US Rejects Drug Legalization, Insists on Escalating Violence
The recent uptick in drug-related violence in Mexico has been met with the predictable sledgehammer-like martial responses and pledges of harsh crackdowns by Washington. President Obama said the “United States is and will remain a partner in this fight” against drug gangs, and “we are committed to continuing our unprecedented cooperation in confronting these criminal organizations.” At least one part of that unprecedented confrontation is the Merida Initiative, which pushes military-style responses to the drug war. We’ve seen this play out in the latest response to the casino arson that killed over 50 people, with Mexico sending in 3,000 heavily armed federal officers.
Mike Riggs at Reason has been on this like no one else. He recently blogged about the counterproductive measures that have been taken, which have in part resulted in 25,000-40,000 people killed since 2006.
Mexican President Felipe Calderón called the Zeta cartel members who started the fire “true terrorists who have gone beyond all limits.” Yet having already destroyed nearly $13 billion in cartel “assets,” which in a saner world we would call “exports” and not destroy; and captured and/or killed two-thirds of Mexico’s most-wanted list, it seems like there’s not much else Calderon and his handlers in the U.S. can do: Keep burning them drugs, keep arresting them baddies, and pray–in the words of Obama-nominated DEA Chief Michele Leonhart–that the “caged animals” keep “attacking one another.”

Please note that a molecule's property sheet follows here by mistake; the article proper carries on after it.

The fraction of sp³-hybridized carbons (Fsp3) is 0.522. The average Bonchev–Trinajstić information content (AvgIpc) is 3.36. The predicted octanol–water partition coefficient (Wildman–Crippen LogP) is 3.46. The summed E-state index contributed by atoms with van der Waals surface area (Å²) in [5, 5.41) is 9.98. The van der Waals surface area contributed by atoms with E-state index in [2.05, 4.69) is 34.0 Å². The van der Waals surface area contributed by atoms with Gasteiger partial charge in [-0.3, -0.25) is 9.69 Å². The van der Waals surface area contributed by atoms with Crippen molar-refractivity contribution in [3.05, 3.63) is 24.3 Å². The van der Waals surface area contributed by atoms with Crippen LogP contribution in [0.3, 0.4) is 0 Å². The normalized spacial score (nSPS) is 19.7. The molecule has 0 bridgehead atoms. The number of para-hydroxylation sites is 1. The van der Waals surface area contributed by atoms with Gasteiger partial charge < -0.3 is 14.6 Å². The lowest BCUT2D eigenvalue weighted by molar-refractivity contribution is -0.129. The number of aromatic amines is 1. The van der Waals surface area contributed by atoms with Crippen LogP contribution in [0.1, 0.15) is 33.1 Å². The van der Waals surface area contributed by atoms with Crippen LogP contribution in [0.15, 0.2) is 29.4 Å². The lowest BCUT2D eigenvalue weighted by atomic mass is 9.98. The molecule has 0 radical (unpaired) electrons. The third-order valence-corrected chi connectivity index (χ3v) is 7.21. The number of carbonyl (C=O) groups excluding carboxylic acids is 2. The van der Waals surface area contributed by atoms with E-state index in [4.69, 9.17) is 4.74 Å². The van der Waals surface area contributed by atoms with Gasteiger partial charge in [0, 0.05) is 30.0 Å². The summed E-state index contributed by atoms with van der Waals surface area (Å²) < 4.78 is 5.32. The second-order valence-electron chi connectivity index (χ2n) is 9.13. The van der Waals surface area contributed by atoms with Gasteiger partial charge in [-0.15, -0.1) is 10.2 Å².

He then points to a remarkable statement by Mexican President Felipe Calderon, that the Americans “should look for market alternatives that annul the stratospheric profits of the criminals” instead of simply escalating the war on drugs so that another 40,000 people can be killed (and black market profits can rise ever higher). Calderon elsewhere hinted at support for drug legalization as a way to mitigate the violence, saying he is “completely open to this debate. Not just on consumption, but also on movement and production.” One problem: the regional hegemon who prefers a military solution to everything will not consider such a sensible alternative policy solution. Riggs:
…as the Herald notes, “Resistance is firmly entrenched in the U.S. government and analysts say Mexico is very unlikely to liberalize its drug laws without Washington’s approval.” Perhaps anticipating that Calderón would go soft, a high level State Department functionary insisted last month that the anti-cartel Merida Initiative would continue regardless of who Mexicans elected president in 2012. Hopefully Calderón grows a conscience and a spine between now and then.
Update: See Ted Galen Carpenter on the misguided suggestion that Mexico receive a Colombia treatment from the US, apparently because of its…successes. Also, Glenn Greenwald’s piece for the Cato Institute on how improved a legalized system could get is always a good go-to.